Part 2 of Megan Brown’s Passive House series. Read Part 1 here.
There is a wall in Boston’s Logan Airport depicting famous first events in the Commonwealth of Massachusetts: from the first use of anesthesia to the development of the first chocolate chip cookie (personally, I am very grateful for both). There is something inspiring about viewing the timeline of history and both appreciating the adventurers that attempted these ‘firsts’ as well as how far we have come since.
The events highlighted on the airport wall are powerful not just because they are the first, but because they were not the last. Momentum grew as reproductions of the same event or product spread around the world, impacting societies and changing history.
Right now, the ‘firsts’ in the world of architecture that excite me the most are beautiful examples of high-performance buildings that counter the norm. Since this article is part of a blog post series about the impact of Passive House, I am most excited about the buildings achieving the rigorous Passive House standard in typologies that had not been previously attempted.
The overwhelming majority of certified PH projects are single family or multi family dwellings, with plenty of incentives to continue building Passive for both typologies (let’s not stop). Having worked solely on commercial projects, I am particularly excited to see new commercial typologies embrace the standard. Here are a handful of projects around that world that are breaking the norm and became a ‘first’ in the world of architecture:
PH Hospital in Frankfurt, Germany
It is hard not to be completely ecstatic about a hospital achieving PH certification like the one in Frankfurt. Quite the accomplishment! I am equally excited, though, about amazing retrofit projects that are achieving the reno version of PH. Both the international and US certifying organizations (Passive House Institute and Passive House Institute-US) have a renovation standard that can accomplish the same goals as those for new buildings, taking into account the complexities and realities of working with existing constraints. The overall performance is not as stringent as new construction, but it is still very rigorous and significantly better than traditional retrofit approaches. We have an enormous existing building stock that needs to be reckoned with. I believe PH is the one of the best ways to move the mark on bringing those buildings up to par with climate and carbon goals.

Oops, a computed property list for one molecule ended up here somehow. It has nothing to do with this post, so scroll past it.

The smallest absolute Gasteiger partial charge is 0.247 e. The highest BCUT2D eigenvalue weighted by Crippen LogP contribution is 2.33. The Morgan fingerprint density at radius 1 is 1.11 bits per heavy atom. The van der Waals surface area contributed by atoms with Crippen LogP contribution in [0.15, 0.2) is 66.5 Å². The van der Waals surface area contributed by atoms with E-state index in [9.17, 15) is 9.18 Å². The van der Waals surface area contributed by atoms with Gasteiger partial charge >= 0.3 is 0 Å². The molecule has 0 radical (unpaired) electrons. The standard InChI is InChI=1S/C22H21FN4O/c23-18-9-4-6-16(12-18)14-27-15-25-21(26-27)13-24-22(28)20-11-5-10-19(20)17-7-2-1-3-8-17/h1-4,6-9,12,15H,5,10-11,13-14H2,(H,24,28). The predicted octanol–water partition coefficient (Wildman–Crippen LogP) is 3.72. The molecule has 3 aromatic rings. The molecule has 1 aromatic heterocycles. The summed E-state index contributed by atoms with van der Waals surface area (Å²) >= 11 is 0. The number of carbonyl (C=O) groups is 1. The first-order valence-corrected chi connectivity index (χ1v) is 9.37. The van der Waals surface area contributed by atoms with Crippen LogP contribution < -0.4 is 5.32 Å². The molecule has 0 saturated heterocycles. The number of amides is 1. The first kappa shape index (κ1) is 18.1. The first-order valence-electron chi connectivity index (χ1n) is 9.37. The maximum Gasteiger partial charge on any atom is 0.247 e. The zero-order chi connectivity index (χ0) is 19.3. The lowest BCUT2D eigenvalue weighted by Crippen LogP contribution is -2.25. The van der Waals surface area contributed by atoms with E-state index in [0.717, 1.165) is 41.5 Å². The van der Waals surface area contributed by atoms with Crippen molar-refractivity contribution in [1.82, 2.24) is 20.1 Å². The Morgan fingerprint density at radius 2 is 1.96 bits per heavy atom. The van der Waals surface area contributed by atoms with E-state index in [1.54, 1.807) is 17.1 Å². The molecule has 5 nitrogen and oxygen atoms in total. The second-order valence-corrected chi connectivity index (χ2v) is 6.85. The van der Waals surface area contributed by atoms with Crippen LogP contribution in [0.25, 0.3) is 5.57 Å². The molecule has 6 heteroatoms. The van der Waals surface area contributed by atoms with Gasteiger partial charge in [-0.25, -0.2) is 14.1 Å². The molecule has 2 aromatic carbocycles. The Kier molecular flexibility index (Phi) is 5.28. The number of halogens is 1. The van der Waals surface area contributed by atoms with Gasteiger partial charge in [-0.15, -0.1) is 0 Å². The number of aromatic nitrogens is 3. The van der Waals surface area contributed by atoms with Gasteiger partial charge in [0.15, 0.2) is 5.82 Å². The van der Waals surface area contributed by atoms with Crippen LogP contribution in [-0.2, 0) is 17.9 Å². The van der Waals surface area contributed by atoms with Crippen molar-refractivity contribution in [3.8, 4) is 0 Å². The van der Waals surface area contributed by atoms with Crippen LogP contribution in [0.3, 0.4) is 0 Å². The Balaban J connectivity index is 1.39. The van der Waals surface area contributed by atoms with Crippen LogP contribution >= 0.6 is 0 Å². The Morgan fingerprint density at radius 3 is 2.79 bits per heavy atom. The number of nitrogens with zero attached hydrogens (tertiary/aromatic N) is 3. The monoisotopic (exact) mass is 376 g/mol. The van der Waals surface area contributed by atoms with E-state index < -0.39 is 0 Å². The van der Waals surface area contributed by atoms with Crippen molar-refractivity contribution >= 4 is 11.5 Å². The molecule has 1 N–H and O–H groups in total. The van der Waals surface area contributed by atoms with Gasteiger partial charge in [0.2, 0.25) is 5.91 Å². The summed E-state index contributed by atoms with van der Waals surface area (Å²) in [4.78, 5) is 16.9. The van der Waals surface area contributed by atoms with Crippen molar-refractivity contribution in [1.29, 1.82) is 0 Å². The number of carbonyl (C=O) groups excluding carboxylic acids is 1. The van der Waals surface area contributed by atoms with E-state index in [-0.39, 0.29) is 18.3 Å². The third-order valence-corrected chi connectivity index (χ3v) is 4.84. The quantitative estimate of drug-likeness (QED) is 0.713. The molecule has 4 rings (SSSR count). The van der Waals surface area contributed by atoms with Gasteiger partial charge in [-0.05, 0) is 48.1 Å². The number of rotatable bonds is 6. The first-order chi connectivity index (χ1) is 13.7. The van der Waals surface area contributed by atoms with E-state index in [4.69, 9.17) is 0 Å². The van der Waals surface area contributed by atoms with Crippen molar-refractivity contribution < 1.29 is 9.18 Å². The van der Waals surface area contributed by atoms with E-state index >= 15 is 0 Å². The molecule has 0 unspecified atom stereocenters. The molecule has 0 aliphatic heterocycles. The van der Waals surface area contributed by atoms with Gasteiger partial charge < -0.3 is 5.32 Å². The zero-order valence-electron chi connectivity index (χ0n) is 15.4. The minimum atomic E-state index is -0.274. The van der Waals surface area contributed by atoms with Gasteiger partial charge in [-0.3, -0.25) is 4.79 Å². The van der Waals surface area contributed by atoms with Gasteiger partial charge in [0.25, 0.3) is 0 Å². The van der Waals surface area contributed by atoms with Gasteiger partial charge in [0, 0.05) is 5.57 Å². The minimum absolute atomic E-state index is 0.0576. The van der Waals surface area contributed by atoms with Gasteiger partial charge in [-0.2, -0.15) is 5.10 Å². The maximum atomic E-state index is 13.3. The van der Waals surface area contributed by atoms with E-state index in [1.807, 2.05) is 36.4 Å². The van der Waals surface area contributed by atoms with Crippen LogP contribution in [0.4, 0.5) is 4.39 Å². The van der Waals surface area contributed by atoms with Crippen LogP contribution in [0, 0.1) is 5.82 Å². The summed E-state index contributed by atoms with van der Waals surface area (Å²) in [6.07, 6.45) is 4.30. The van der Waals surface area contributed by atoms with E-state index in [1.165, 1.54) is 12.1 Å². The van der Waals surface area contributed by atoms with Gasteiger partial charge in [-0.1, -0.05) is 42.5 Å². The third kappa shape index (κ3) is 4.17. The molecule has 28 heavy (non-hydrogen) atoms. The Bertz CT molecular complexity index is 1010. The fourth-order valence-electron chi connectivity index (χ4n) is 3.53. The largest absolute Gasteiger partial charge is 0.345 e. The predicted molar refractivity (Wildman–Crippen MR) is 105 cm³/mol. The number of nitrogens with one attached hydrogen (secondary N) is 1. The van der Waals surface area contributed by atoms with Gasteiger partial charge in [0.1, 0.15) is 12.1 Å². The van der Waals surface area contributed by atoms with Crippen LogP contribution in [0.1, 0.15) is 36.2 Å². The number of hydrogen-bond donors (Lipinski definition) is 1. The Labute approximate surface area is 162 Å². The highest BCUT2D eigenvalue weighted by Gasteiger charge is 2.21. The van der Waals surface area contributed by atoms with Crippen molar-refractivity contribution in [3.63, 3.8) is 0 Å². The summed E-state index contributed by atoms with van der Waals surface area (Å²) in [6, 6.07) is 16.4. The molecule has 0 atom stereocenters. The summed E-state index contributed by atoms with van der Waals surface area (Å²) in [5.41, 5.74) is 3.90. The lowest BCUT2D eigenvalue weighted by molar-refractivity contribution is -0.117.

All the ‘firsts’ on this list required a pioneering owner who embraced the vision for a better way to build and inhabit buildings. It required a design and construction team who invested in the details, technical execution and shunned the business-as-usual mindset. It required a coordinated effort to focus on the things that last and are truly impactful.
Now the challenge is to keep adding new ‘firsts’ to the list. I am excited for the first laboratory to be certified someday! We also need to keep adding ‘seconds,’ ‘thirds,’ ‘fourths,’ etc. Let’s not allow these pioneering buildings to be the first and last. Every single new project is an opportunity for radical improvement beyond the minimums required by code. We will only move the needle on climate change if we start building better now.
It is worth mentioning that design and construction teams will each have their own first PH project with a required learning curve. Tackling a standard that is new to the team can be daunting. Stakes are high when pursuing certification, but there is so much more to be gained by success. And each successful project will lead to others. Maybe we should be celebrating the ‘seconds’ even louder than the ‘firsts’ because it signals that teams continued to create healthier, more resilient buildings and they did not stop at one. Either way, let’s celebrate the success stories and keep pushing every opportunity to build better.